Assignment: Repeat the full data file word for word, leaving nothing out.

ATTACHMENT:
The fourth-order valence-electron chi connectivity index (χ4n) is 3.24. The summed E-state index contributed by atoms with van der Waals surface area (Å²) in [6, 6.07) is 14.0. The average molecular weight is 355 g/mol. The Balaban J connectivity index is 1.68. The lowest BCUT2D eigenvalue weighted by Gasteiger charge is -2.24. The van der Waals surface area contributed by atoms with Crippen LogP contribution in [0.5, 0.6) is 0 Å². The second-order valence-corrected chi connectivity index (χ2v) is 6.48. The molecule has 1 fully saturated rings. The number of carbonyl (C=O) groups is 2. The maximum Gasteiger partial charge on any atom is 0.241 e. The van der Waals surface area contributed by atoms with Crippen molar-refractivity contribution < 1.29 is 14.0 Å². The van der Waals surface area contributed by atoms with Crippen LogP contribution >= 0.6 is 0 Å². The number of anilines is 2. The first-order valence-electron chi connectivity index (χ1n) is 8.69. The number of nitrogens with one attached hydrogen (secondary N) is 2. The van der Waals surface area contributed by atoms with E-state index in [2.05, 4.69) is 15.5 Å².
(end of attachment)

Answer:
The fourth-order valence-electron chi connectivity index (χ4n) is 3.24. The summed E-state index contributed by atoms with van der Waals surface area (Å²) in [6, 6.07) is 14.0. The average molecular weight is 355 g/mol. The Balaban J connectivity index is 1.68. The lowest BCUT2D eigenvalue weighted by Gasteiger charge is -2.24. The van der Waals surface area contributed by atoms with Crippen LogP contribution in [0.5, 0.6) is 0 Å². The second-order valence-corrected chi connectivity index (χ2v) is 6.48. The molecule has 1 fully saturated rings. The number of carbonyl (C=O) groups is 2. The maximum Gasteiger partial charge on any atom is 0.241 e. The van der Waals surface area contributed by atoms with Crippen molar-refractivity contribution < 1.29 is 14.0 Å². The van der Waals surface area contributed by atoms with Crippen LogP contribution >= 0.6 is 0 Å². The number of anilines is 2. The first-order valence-electron chi connectivity index (χ1n) is 8.69. The number of nitrogens with one attached hydrogen (secondary N) is 2. The van der Waals surface area contributed by atoms with E-state index in [2.05, 4.69) is 15.5 Å².